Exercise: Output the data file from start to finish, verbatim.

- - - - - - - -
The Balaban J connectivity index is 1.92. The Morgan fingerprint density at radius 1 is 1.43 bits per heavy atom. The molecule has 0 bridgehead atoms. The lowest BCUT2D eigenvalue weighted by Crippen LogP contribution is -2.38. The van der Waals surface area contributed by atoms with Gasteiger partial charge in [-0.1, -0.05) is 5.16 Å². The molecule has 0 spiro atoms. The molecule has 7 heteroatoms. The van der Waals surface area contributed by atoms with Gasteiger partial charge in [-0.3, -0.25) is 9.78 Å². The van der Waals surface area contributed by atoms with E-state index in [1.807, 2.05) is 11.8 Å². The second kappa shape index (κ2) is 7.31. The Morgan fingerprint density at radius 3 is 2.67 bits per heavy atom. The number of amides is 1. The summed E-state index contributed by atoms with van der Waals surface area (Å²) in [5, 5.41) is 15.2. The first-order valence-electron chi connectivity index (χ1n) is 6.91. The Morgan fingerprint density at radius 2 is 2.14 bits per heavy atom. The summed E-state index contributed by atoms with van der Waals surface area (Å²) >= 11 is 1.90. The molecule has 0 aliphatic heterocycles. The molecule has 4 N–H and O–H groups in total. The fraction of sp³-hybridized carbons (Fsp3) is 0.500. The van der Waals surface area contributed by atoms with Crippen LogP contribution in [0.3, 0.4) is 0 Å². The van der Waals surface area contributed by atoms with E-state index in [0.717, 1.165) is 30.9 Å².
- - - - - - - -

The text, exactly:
The Balaban J connectivity index is 1.92. The Morgan fingerprint density at radius 1 is 1.43 bits per heavy atom. The molecule has 0 bridgehead atoms. The lowest BCUT2D eigenvalue weighted by Crippen LogP contribution is -2.38. The van der Waals surface area contributed by atoms with Gasteiger partial charge in [-0.1, -0.05) is 5.16 Å². The molecule has 0 spiro atoms. The molecule has 7 heteroatoms. The van der Waals surface area contributed by atoms with Gasteiger partial charge in [-0.3, -0.25) is 9.78 Å². The van der Waals surface area contributed by atoms with E-state index in [1.807, 2.05) is 11.8 Å². The second kappa shape index (κ2) is 7.31. The Morgan fingerprint density at radius 3 is 2.67 bits per heavy atom. The number of amides is 1. The summed E-state index contributed by atoms with van der Waals surface area (Å²) in [5, 5.41) is 15.2. The first-order valence-electron chi connectivity index (χ1n) is 6.91. The Morgan fingerprint density at radius 2 is 2.14 bits per heavy atom. The summed E-state index contributed by atoms with van der Waals surface area (Å²) >= 11 is 1.90. The molecule has 0 aliphatic heterocycles. The molecule has 4 N–H and O–H groups in total. The fraction of sp³-hybridized carbons (Fsp3) is 0.500. The van der Waals surface area contributed by atoms with Crippen LogP contribution in [0.3, 0.4) is 0 Å². The van der Waals surface area contributed by atoms with E-state index in [0.717, 1.165) is 30.9 Å².